Unfortunately, the first few hours of Risen 2: Dark Waters will be a let down to a lot of gamers. The promises put forth by developer Piranha Bytes of pirate life and plundering the high seas ARE in this game however, it will probably take you a good 6-8 hours before you can even touch the best parts of this game.
Risen 2: Dark Waters takes place after the events of Risen 1. Not all is lost if you have not played Risen 1, as the connection is mostly focused on world events and is explained well enough within Risen 2 itself. Some old characters return to Risen 2, including the male main character known as the Nameless Hero, and this will delight those familiar with them, but overall it is not a necessity to have played the first game.
The first few minutes and indeed hours might turn players off though. With good reason, as the biggest impression the game makes on you during this time is one of being bland. In practically every department. Gameplay-wise, from the get-go you feel that control of the Nameless Hero (henceforth known as the main character) is very clunky. His movements are not fluid and not as responsive as one would hope. This is apparent outside of combat, but even more in combat. The game requires players to be adept at movement during combat, but it lacks any dodge button or a good lock-on mechanic. Hence avoiding attacks requires running or jumping (which is awkward) which just does not work well especially against monsters or a group of enemies. Things become more bearable once you upgrade your character’s stats, however fighting against monsters which rush at you and can hitstun you can still be an annoyance as the basic requirement of good flowing movement is not present in the game.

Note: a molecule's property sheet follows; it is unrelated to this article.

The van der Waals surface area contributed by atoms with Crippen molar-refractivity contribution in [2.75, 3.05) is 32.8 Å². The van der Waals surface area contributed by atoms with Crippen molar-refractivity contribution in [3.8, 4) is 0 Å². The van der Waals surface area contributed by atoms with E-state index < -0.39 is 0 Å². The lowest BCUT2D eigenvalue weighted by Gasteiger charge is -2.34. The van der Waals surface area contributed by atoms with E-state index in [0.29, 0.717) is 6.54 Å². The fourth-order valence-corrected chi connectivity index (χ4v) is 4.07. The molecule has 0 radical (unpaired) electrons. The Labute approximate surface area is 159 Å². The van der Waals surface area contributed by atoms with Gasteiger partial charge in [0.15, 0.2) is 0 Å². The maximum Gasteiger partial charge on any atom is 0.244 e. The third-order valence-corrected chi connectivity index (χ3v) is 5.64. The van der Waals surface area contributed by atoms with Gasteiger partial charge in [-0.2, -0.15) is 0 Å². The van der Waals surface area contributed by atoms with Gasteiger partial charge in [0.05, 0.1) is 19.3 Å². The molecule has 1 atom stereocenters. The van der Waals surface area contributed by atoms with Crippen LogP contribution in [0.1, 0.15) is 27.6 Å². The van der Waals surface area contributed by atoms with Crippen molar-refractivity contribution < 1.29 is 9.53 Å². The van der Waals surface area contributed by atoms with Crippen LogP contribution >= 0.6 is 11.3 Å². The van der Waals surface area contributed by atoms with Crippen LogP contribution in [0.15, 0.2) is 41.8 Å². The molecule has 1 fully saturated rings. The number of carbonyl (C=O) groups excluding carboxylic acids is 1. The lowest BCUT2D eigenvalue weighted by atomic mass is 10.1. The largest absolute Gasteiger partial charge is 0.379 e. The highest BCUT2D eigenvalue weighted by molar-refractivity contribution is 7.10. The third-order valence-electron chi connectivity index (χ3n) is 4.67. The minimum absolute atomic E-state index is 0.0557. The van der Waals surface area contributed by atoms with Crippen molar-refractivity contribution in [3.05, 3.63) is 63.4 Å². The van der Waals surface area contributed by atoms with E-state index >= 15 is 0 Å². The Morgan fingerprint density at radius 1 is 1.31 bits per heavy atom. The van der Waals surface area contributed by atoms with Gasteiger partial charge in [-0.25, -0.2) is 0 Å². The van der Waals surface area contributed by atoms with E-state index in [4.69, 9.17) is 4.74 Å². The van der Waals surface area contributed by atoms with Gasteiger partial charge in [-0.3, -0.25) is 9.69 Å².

One-on-one fights against human opponents however can be very fun and rewarding, especially once you have leveled up your character. The early parts can still be rather bland and slow, since you begin the game very weak in comparison to those around you. Other human enemies can easily overpower you if you do not get accustomed to constantly holding the block button. This results in a slow and not-all-that-fun combat experience especially since your damage output is low too. Once you start learning things and gain other abilities, more options open up to you to handle these situations and hence combat becomes more exciting. Your best bet at times though is to travel with companions you meet in the game. Companions can hold their own in battle and more importantly, draw fire away from you. It is an unfortunate side-effect of the combat system, but relying on your companions is a good strategy to get through the game.
And the more you level-up, the more options become available. You start to learn how to use guns and further on, voodoo (the equivalent of magic). Guns can be extremely powerful and can quickly dispose of foes, making for an ironic setting where the game becomes much easier later on. The problem is, you barely get to touch these skills and talents even after 6-8 hours in, and the process is still slow throughout the game. There are various reasons for this, the high cost of skills and talents or how the teachers who can teach these abilities are not available until later in the game are just a couple.
There are five major skill categories: Blades, Guns, Toughness, Cunning and Voodoo. With five main skill trees, and various talents that you can learn under these categories, it becomes a long and slow process to learn decent abilities, especially considering if you focus on non-combat abilities (like increasing persuasion, learning to pick locks or training a monkey) you suffer relying on basic abilities for combat. You level-up through ‘Glory’ points which you gain from completing quests and fighting. You also require gold to pay the teachers who can teach you talents, which is not cheap early on.